I told you before that I make a lousy movie critic because I watch anything and everything and like most of it. You don’t believe me? You can look it up through this link; The Uncritical Critic
I hate to tell you this, but it is almost exactly the same for books too.
The Paffooney is an illustration for a proposed collaboration on a children’s book. My friend and fellow author Stuart R. West (Stuart’s Blogspot about Aliens) had a story about three kids taking a balloon ride when they accidentally gave the goldfish bubble gum to chew ignoring their mother’s warning that dire consequences would follow. He decided the project was too ridiculous to follow through on, or at least my Paffooney power wasn’t up to making sense of his brilliant literature, and the book did not happen. And I am sorry about that because I couldn’t wait to find out how it turns out. I love weird and wild stories of all kinds. And, unfortunately, I love them uncritically.
So, what kind of books would a goofy uncritical critic actually recommend? Let me lay some bookishness on ya then.
Here is the review I wrote for Goodreads on Terry Pratchett’s The Amazing Maurice and His Educated Rodents.
I have always felt, since the day I first picked up a copy of Mort by Terry Pratchett, that he was an absolute genius at humor-and-satire style fantasy fiction. In fact, he is a genius compared to any author in any genre. He has a mind that belongs up there with Mark Twain, Charles Dickens, and William Faulkner… or down there as the case may well be. This book is one of his best, though that is a list that includes most of his Discworld novels.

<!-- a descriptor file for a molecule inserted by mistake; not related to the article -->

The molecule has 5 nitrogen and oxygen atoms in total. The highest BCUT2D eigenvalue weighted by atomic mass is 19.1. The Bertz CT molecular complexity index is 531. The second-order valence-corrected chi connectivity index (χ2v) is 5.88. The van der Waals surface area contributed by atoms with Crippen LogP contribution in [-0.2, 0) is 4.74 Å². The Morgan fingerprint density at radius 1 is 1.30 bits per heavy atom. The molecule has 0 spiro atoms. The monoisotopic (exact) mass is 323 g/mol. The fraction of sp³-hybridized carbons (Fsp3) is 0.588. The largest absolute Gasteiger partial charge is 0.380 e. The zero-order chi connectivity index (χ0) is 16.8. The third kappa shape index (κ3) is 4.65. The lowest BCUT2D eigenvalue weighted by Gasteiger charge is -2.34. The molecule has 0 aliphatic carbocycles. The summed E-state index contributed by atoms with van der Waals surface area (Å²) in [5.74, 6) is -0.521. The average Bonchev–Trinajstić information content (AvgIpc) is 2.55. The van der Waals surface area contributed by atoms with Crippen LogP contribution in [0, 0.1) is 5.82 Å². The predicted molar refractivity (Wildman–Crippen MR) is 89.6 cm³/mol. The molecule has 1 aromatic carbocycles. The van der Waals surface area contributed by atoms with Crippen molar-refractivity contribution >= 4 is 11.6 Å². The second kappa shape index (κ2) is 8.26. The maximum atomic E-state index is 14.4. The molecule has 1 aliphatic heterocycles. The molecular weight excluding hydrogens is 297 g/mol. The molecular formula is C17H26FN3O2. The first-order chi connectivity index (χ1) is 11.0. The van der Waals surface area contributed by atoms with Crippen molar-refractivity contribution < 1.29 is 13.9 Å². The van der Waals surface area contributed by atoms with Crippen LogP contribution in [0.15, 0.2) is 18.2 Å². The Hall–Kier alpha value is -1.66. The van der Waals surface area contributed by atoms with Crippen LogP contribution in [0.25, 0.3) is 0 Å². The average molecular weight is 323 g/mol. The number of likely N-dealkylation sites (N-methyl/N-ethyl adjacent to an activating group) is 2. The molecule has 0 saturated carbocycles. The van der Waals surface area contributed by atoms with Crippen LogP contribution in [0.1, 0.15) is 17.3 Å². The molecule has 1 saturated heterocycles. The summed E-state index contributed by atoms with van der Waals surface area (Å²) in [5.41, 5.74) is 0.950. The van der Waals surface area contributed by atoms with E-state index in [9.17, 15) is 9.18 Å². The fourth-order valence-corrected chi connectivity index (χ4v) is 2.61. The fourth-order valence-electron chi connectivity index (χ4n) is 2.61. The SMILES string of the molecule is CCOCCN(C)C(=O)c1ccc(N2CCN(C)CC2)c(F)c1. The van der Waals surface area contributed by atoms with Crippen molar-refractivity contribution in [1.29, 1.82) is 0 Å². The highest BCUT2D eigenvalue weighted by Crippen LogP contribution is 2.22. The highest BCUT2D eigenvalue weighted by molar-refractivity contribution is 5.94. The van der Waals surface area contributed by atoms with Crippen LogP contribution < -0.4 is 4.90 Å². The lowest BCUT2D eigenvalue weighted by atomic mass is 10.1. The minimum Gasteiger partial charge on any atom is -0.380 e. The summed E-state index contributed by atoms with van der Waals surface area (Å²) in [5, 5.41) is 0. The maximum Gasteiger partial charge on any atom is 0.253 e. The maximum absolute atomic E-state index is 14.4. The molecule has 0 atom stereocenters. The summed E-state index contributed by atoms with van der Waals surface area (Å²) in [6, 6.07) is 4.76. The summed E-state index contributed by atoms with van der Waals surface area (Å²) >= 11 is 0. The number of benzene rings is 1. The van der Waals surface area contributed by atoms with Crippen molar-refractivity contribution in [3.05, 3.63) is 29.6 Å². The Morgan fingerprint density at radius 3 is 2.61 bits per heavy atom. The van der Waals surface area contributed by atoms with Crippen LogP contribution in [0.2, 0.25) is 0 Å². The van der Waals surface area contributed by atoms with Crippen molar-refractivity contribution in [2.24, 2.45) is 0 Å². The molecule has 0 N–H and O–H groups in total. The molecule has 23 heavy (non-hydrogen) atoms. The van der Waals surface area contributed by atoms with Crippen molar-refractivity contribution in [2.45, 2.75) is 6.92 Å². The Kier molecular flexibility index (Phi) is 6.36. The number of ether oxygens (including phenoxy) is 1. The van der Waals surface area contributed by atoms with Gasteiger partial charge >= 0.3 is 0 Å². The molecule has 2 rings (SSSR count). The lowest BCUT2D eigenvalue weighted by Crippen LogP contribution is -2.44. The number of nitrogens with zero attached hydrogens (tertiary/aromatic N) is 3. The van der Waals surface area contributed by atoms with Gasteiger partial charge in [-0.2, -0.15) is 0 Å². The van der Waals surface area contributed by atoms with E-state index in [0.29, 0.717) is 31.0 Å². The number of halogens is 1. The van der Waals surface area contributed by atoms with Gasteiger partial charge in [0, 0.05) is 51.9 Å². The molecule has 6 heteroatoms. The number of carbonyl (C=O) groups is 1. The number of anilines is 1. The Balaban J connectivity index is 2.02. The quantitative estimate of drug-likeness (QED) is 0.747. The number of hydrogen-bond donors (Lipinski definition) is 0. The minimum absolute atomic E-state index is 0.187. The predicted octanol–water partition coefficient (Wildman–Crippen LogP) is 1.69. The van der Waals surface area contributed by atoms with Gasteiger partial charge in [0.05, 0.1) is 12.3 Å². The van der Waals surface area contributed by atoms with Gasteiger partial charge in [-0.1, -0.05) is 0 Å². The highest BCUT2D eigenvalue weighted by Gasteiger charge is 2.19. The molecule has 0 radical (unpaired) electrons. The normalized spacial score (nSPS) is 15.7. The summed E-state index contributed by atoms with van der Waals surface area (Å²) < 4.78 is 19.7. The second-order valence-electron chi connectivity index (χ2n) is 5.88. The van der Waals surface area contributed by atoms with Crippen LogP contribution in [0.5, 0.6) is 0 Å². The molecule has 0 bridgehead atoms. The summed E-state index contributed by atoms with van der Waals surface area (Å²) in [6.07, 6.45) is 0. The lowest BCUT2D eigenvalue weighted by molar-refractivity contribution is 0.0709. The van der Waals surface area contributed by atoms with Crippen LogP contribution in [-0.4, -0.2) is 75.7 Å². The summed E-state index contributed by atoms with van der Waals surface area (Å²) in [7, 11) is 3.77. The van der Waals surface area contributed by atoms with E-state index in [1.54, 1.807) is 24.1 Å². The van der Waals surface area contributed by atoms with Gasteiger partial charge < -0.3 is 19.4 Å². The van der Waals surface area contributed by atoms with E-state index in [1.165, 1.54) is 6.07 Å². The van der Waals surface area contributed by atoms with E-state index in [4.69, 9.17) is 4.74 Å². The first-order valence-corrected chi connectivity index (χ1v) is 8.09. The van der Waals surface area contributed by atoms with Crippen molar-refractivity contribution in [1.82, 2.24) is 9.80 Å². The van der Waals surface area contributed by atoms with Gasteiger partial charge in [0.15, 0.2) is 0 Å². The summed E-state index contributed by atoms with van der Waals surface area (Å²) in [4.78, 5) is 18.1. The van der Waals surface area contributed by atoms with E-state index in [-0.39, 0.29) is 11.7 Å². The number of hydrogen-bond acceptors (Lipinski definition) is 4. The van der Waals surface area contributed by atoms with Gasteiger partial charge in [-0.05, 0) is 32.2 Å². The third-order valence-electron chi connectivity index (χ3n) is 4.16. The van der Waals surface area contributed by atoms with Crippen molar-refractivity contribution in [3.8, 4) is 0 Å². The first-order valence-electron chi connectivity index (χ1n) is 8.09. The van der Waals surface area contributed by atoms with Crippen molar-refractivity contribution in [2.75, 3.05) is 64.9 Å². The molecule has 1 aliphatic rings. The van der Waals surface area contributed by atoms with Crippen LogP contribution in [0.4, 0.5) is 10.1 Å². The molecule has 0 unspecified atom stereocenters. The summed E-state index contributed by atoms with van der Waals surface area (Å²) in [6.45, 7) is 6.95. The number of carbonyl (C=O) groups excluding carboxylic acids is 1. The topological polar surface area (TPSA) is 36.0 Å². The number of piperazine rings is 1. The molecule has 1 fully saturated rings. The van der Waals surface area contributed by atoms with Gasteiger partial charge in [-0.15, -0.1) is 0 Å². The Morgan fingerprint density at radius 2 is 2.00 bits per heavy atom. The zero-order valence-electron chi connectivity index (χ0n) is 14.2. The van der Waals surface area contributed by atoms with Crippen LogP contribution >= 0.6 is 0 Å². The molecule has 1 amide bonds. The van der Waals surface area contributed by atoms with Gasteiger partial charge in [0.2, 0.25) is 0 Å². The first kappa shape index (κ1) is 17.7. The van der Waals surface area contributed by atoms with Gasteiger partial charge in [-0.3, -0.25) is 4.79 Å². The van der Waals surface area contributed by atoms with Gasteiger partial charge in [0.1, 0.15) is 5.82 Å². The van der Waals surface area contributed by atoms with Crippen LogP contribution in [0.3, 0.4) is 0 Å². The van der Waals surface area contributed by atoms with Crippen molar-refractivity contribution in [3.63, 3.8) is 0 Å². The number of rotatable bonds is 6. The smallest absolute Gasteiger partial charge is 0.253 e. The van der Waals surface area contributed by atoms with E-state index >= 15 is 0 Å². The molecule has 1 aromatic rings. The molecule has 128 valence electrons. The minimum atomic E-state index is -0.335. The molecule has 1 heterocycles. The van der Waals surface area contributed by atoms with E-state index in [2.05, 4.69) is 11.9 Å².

Amazing Maurice is a magically enhanced cat with multiple magically enhanced mice for minions. And the cat has stumbled on a sure fire money-making scheme that completely encompasses the myth of Pied Piper of Hamlin. In fact, it puts the myth in a blender, turns it on high, and even forgets to secure the lid. It is funny, heartwarming, and changes the way you look at mice and evil cats.
This is a book to be read more than once and laughed at for the rest of your life.
You see what I mean? I uncritically praise books that make me laugh and think deeply about things at the same time. It is as if I don’t have any standards at all if something is brilliantly written and makes a deep and influential impression on me.
Here’s another book that I love so much I can’t be properly critical when I reread it. A Tale of Two Cities by Charles Dickens. I cannot help but be taken in by the unrequited love the dissolute lawyer Sydney Carton had for the beautiful refugee from the French Revolution, Lucy Manette. Tragic love stories melt my old heart. And I can’t help but root for Charles Darnay as well, even though I know what’s going to happen in Paris at the Bastille because I have read this book three times and seen the Ronald Coleman movie five times. I also love the comical side characters like Jerry Cruncher the grave-robber and hired man as well as Miss Pross, the undefeatable champion of Miss Lucy and key opposer to mad Madam Defarge.
I simply cannot be talked out of praising the books I read… and especially the books I love. I am totally uncritical as a reader, foolishly only looking for things I like about a book. Real critics are supposed to read a book and make faces that remind you of look on my little brother’s face when I had to help him use an outhouse for the first time. (Oh, what a lovely smell that was!) (And I mean that sarcastically!) Real critics are supposed to tell you what they hated about the book and what was done in such a juvenile and unprofessional way that it spoiled all other books forever. That’s right isn’t it? Real critics are supposed to do that? Maybe I am glad I’m not a real critic.